The island of Kyushu is known for its volcanic hot springs (or onsen), and guests on our four-day trip next year will spend their second night off the train at a fabulous resort with their own private onsen. (So there’s no need for sheepish tourists to worry about bathing au naturel with strangers, albeit of the same sex.)

Clouds drift below Mt. Aso, an occasionally active volcano, whose elevation is almost a mile high. IRT Photo by Owen Hardy

Our group enjoyed onsens on two successive nights near Yufuin, which is on the four-day itinerary. I made the most of my onsen experience, enjoying the steaming waters three times.

Once I learned the proper etiquette, I found the experience delightfully soothing. (And don’t worry; we’ll have complete instructions for guests on our luxury Japan by Rail tour, which runs Nov. 5-19, 2016.)

The Seven Stars logos, works of art in themselves, were carefully hand-crafted. IRT Photo by Owen Hardy

I also visited Mt. Aso, an opportunity our guests will have on their final Seven Stars day. Arising at 6 a.m., I boarded the special Seven Stars motor coach for the multi-switchback ride to the top of this ancient, occasionally active volcano.

It was well worth my early rising. The skies were clear, with low clouds filling the spaces between the mountain range’s five peaks. To complete the experience, Kyushu’s famous “red cattle” were grazing in a nearby field, mooing contentedly.

Once back at the Aso railway station, I found a bounteous feast of fresh, locally sourced vegetables, fruits, eggs and meat awaiting us at the trackside, specially built “Kasei” (Mars) restaurant.

Our guide walks in the tranquil garden of Kakiemon Kiln. IRT Photo by Owen Hardy

We also visited Kyushu’s famed Kakiemon Kiln in Arita, whose exquisite ceramics the Dutch East India Company began shipping to Europe in the late 17th century. The ceramics works is still family owned.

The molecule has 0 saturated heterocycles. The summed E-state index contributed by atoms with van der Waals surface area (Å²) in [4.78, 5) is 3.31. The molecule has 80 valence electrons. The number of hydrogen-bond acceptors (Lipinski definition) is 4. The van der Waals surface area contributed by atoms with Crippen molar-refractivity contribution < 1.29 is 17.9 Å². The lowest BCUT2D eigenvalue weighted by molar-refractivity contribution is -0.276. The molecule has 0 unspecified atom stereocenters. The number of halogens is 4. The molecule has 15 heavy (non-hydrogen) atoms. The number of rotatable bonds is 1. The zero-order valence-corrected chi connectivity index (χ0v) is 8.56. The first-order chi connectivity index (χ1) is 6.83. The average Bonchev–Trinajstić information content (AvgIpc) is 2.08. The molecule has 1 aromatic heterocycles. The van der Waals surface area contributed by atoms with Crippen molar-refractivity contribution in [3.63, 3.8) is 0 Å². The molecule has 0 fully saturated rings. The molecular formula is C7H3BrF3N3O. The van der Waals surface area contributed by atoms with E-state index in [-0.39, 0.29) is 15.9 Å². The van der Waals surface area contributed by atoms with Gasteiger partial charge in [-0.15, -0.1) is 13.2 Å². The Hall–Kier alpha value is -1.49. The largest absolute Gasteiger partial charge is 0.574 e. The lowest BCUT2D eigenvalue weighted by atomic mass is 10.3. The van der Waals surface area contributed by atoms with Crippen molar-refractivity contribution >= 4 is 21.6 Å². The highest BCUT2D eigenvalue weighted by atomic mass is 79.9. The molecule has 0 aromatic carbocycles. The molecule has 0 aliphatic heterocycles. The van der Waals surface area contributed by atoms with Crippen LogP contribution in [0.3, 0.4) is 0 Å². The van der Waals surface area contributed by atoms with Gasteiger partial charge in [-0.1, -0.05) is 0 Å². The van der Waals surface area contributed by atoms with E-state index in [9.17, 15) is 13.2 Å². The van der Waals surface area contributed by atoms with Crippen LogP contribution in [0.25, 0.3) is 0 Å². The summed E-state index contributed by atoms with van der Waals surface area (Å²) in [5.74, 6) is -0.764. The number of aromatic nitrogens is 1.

The fifteenth-generation boss proudly showed us his business, with his little son, the sixteenth generation heir, skipping along with us. Afterwards, Kakiemon XV, as he’s known, invited us to his tea house, set among the subtle green hues of his carefully manicured garden.

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Seven-sided Seven Stars basin, produced by Kakiemon Kiln. JR Kyushu Photo

Proudly, he told us of his late father, Kakiemon XIV, whose final creation before his death were the intricate, seven-sided wash basins which grace each of the standard Seven Stars cabins.

Meanwhile, back on the Seven Stars, I took careful inventory of my compartment.  In keeping with the train’s striving for perfection, even the windows are special.

My compartment’s two windows each had five separate sections: an outer layer of glass, followed by a second layer of thin, wooden slats; then two sliding traditional Japanese windows with paper panes; then, two heavier sliding wooden windows. The final layer was a light gauzy curtain of gathered material.

Standard suites include a writing desk, with pull-out section for additional room (not shown here) IRT Photo by Owen Hardy

My room contained a minibar stocked with wonderful Japanese juices, green tea, “Swan Cider Tomosu” in its tiny bottle, Asahi “Dry” and Santory “The Premium Malts” Pilsner Beer, and other bottles whose names were written only in Japanese, but whose contents were delicious. (Drinks from the minibar are on the house, by the way.)

My compartment also contained two plugs, one in the bathroom and one in the bedroom, plus a 3-socket multi-plug unit, so you can plug in your iPhone, iPad and iMac all at once (as I did).

Standard suite bathroom, above. All bathrooms have showers with cypress wood paneling and typical Japanese toilets with multiple controls. The train also has one handicapped accessible suite and bathroom. Photo courtesy of JR Kyushu